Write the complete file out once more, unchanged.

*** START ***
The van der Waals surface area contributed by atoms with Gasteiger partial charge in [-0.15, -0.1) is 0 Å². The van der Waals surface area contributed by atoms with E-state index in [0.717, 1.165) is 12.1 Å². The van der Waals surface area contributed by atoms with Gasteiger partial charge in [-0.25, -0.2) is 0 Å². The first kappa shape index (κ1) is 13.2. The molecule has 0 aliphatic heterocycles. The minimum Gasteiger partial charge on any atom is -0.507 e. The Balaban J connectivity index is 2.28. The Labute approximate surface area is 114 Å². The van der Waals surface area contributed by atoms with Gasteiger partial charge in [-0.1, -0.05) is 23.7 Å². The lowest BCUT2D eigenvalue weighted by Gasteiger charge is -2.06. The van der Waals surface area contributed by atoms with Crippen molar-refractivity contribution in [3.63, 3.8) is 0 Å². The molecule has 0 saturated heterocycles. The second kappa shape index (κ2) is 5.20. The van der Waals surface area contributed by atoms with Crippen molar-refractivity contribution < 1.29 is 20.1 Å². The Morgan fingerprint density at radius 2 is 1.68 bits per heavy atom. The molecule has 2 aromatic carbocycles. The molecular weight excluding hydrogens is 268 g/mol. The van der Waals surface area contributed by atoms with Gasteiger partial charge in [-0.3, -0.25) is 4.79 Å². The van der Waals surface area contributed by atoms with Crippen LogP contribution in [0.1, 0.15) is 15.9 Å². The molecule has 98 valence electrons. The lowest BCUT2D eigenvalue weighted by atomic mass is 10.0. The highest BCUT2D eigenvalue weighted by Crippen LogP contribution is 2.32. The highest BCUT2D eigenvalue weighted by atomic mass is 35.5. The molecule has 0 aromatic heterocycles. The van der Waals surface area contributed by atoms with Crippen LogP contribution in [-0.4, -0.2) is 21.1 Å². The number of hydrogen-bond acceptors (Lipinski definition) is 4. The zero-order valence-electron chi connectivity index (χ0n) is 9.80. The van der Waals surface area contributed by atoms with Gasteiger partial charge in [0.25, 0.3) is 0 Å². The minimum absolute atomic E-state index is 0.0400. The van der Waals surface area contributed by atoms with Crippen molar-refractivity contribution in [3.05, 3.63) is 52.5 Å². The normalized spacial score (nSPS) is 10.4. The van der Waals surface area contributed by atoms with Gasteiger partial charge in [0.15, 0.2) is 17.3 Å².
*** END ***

The van der Waals surface area contributed by atoms with Gasteiger partial charge in [-0.15, -0.1) is 0 Å². The van der Waals surface area contributed by atoms with E-state index in [0.717, 1.165) is 12.1 Å². The van der Waals surface area contributed by atoms with Gasteiger partial charge in [-0.25, -0.2) is 0 Å². The first kappa shape index (κ1) is 13.2. The molecule has 0 aliphatic heterocycles. The minimum Gasteiger partial charge on any atom is -0.507 e. The Balaban J connectivity index is 2.28. The Labute approximate surface area is 114 Å². The van der Waals surface area contributed by atoms with Gasteiger partial charge in [-0.1, -0.05) is 23.7 Å². The lowest BCUT2D eigenvalue weighted by Gasteiger charge is -2.06. The van der Waals surface area contributed by atoms with Crippen molar-refractivity contribution in [3.63, 3.8) is 0 Å². The molecule has 0 saturated heterocycles. The second kappa shape index (κ2) is 5.20. The van der Waals surface area contributed by atoms with Crippen molar-refractivity contribution < 1.29 is 20.1 Å². The Morgan fingerprint density at radius 2 is 1.68 bits per heavy atom. The molecule has 2 aromatic carbocycles. The molecular weight excluding hydrogens is 268 g/mol. The van der Waals surface area contributed by atoms with Gasteiger partial charge in [-0.3, -0.25) is 4.79 Å². The van der Waals surface area contributed by atoms with Crippen LogP contribution in [0.1, 0.15) is 15.9 Å². The molecule has 98 valence electrons. The lowest BCUT2D eigenvalue weighted by atomic mass is 10.0. The highest BCUT2D eigenvalue weighted by Crippen LogP contribution is 2.32. The highest BCUT2D eigenvalue weighted by atomic mass is 35.5. The molecule has 0 aromatic heterocycles. The van der Waals surface area contributed by atoms with Crippen LogP contribution in [-0.4, -0.2) is 21.1 Å². The number of hydrogen-bond acceptors (Lipinski definition) is 4. The zero-order valence-electron chi connectivity index (χ0n) is 9.80. The van der Waals surface area contributed by atoms with Gasteiger partial charge in [0.25, 0.3) is 0 Å². The minimum absolute atomic E-state index is 0.0400. The van der Waals surface area contributed by atoms with Crippen molar-refractivity contribution in [3.05, 3.63) is 52.5 Å². The normalized spacial score (nSPS) is 10.4. The van der Waals surface area contributed by atoms with Gasteiger partial charge in [0.15, 0.2) is 17.3 Å².